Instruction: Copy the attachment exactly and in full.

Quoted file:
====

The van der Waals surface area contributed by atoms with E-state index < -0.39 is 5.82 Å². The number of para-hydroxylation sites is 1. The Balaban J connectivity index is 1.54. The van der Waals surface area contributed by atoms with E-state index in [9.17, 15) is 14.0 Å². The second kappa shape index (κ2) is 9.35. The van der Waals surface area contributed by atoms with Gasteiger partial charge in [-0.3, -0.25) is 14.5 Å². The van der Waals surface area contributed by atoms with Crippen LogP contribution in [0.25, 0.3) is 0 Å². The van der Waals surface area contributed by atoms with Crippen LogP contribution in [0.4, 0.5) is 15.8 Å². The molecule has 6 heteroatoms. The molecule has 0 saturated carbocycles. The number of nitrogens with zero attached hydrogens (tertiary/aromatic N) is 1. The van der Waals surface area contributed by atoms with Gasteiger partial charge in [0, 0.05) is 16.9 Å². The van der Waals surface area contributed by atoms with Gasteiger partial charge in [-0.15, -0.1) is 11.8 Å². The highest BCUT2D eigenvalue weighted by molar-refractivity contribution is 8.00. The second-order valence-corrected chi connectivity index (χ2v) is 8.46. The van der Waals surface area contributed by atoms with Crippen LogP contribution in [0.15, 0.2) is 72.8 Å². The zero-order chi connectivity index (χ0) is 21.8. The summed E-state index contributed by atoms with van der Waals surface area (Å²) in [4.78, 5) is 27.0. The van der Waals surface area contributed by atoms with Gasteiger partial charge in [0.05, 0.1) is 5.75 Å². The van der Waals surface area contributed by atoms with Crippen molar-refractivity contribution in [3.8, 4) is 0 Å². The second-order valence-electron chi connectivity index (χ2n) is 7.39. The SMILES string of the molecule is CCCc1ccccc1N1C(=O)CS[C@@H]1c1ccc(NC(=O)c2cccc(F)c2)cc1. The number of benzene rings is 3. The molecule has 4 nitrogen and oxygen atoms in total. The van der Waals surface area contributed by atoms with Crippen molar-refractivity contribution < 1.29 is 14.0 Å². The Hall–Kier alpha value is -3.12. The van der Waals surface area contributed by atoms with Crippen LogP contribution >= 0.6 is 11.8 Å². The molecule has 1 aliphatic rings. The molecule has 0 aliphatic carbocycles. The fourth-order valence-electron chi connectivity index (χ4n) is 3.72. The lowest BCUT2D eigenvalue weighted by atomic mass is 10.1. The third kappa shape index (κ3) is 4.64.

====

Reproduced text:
The van der Waals surface area contributed by atoms with E-state index < -0.39 is 5.82 Å². The number of para-hydroxylation sites is 1. The Balaban J connectivity index is 1.54. The van der Waals surface area contributed by atoms with E-state index in [9.17, 15) is 14.0 Å². The second kappa shape index (κ2) is 9.35. The van der Waals surface area contributed by atoms with Gasteiger partial charge in [-0.3, -0.25) is 14.5 Å². The van der Waals surface area contributed by atoms with Crippen LogP contribution in [0.25, 0.3) is 0 Å². The van der Waals surface area contributed by atoms with Crippen LogP contribution in [0.4, 0.5) is 15.8 Å². The molecule has 6 heteroatoms. The molecule has 0 saturated carbocycles. The number of nitrogens with zero attached hydrogens (tertiary/aromatic N) is 1. The van der Waals surface area contributed by atoms with Gasteiger partial charge in [0, 0.05) is 16.9 Å². The van der Waals surface area contributed by atoms with Gasteiger partial charge in [-0.15, -0.1) is 11.8 Å². The highest BCUT2D eigenvalue weighted by molar-refractivity contribution is 8.00. The second-order valence-corrected chi connectivity index (χ2v) is 8.46. The van der Waals surface area contributed by atoms with Crippen LogP contribution in [0.15, 0.2) is 72.8 Å². The zero-order chi connectivity index (χ0) is 21.8. The summed E-state index contributed by atoms with van der Waals surface area (Å²) in [4.78, 5) is 27.0. The van der Waals surface area contributed by atoms with Gasteiger partial charge in [0.05, 0.1) is 5.75 Å². The van der Waals surface area contributed by atoms with Crippen molar-refractivity contribution in [3.8, 4) is 0 Å². The second-order valence-electron chi connectivity index (χ2n) is 7.39. The SMILES string of the molecule is CCCc1ccccc1N1C(=O)CS[C@@H]1c1ccc(NC(=O)c2cccc(F)c2)cc1. The number of benzene rings is 3. The molecule has 4 nitrogen and oxygen atoms in total. The van der Waals surface area contributed by atoms with Crippen molar-refractivity contribution < 1.29 is 14.0 Å². The Hall–Kier alpha value is -3.12. The van der Waals surface area contributed by atoms with Crippen LogP contribution >= 0.6 is 11.8 Å². The molecule has 1 aliphatic rings. The molecule has 0 aliphatic carbocycles. The fourth-order valence-electron chi connectivity index (χ4n) is 3.72. The lowest BCUT2D eigenvalue weighted by atomic mass is 10.1. The third kappa shape index (κ3) is 4.64.